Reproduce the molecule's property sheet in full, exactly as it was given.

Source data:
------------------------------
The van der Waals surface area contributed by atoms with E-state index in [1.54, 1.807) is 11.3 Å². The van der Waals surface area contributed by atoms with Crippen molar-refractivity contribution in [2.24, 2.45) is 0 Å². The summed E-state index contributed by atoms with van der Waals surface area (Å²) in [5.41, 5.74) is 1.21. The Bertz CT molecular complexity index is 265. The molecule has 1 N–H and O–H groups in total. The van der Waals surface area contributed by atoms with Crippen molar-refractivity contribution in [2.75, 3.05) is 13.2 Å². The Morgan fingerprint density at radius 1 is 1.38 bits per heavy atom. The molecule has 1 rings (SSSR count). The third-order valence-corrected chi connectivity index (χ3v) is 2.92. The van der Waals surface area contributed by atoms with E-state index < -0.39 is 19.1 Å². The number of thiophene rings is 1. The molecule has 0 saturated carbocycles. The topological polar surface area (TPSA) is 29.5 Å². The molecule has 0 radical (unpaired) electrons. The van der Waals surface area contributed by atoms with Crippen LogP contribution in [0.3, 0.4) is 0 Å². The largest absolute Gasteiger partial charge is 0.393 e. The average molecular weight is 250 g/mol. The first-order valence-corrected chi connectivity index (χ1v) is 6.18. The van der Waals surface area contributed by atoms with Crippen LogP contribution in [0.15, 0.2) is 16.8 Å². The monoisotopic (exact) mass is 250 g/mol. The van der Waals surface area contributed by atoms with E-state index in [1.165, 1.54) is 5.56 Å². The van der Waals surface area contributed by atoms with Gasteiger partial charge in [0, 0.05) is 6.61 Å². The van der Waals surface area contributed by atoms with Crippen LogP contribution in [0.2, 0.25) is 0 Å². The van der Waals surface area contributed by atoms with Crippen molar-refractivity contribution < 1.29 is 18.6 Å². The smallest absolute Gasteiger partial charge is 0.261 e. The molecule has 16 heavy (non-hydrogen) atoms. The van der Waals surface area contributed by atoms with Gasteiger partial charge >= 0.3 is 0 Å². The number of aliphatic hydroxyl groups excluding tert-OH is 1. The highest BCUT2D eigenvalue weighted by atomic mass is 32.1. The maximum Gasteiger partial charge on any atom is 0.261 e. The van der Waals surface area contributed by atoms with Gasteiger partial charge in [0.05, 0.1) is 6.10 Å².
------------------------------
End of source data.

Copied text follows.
The van der Waals surface area contributed by atoms with E-state index in [1.54, 1.807) is 11.3 Å². The van der Waals surface area contributed by atoms with Crippen molar-refractivity contribution in [2.24, 2.45) is 0 Å². The summed E-state index contributed by atoms with van der Waals surface area (Å²) in [5.41, 5.74) is 1.21. The Bertz CT molecular complexity index is 265. The molecule has 1 N–H and O–H groups in total. The van der Waals surface area contributed by atoms with Crippen molar-refractivity contribution in [2.75, 3.05) is 13.2 Å². The Morgan fingerprint density at radius 1 is 1.38 bits per heavy atom. The molecule has 1 rings (SSSR count). The third-order valence-corrected chi connectivity index (χ3v) is 2.92. The van der Waals surface area contributed by atoms with E-state index < -0.39 is 19.1 Å². The number of thiophene rings is 1. The molecule has 0 saturated carbocycles. The topological polar surface area (TPSA) is 29.5 Å². The molecule has 0 radical (unpaired) electrons. The van der Waals surface area contributed by atoms with Crippen LogP contribution in [0.3, 0.4) is 0 Å². The largest absolute Gasteiger partial charge is 0.393 e. The average molecular weight is 250 g/mol. The first-order valence-corrected chi connectivity index (χ1v) is 6.18. The van der Waals surface area contributed by atoms with Crippen LogP contribution in [0.15, 0.2) is 16.8 Å². The monoisotopic (exact) mass is 250 g/mol. The van der Waals surface area contributed by atoms with E-state index in [1.165, 1.54) is 5.56 Å². The van der Waals surface area contributed by atoms with Gasteiger partial charge in [0, 0.05) is 6.61 Å². The van der Waals surface area contributed by atoms with Crippen LogP contribution in [0.2, 0.25) is 0 Å². The van der Waals surface area contributed by atoms with Crippen molar-refractivity contribution < 1.29 is 18.6 Å². The smallest absolute Gasteiger partial charge is 0.261 e. The molecule has 16 heavy (non-hydrogen) atoms. The van der Waals surface area contributed by atoms with Gasteiger partial charge >= 0.3 is 0 Å². The number of aliphatic hydroxyl groups excluding tert-OH is 1. The highest BCUT2D eigenvalue weighted by atomic mass is 32.1. The maximum Gasteiger partial charge on any atom is 0.261 e. The van der Waals surface area contributed by atoms with Gasteiger partial charge in [0.05, 0.1) is 6.10 Å².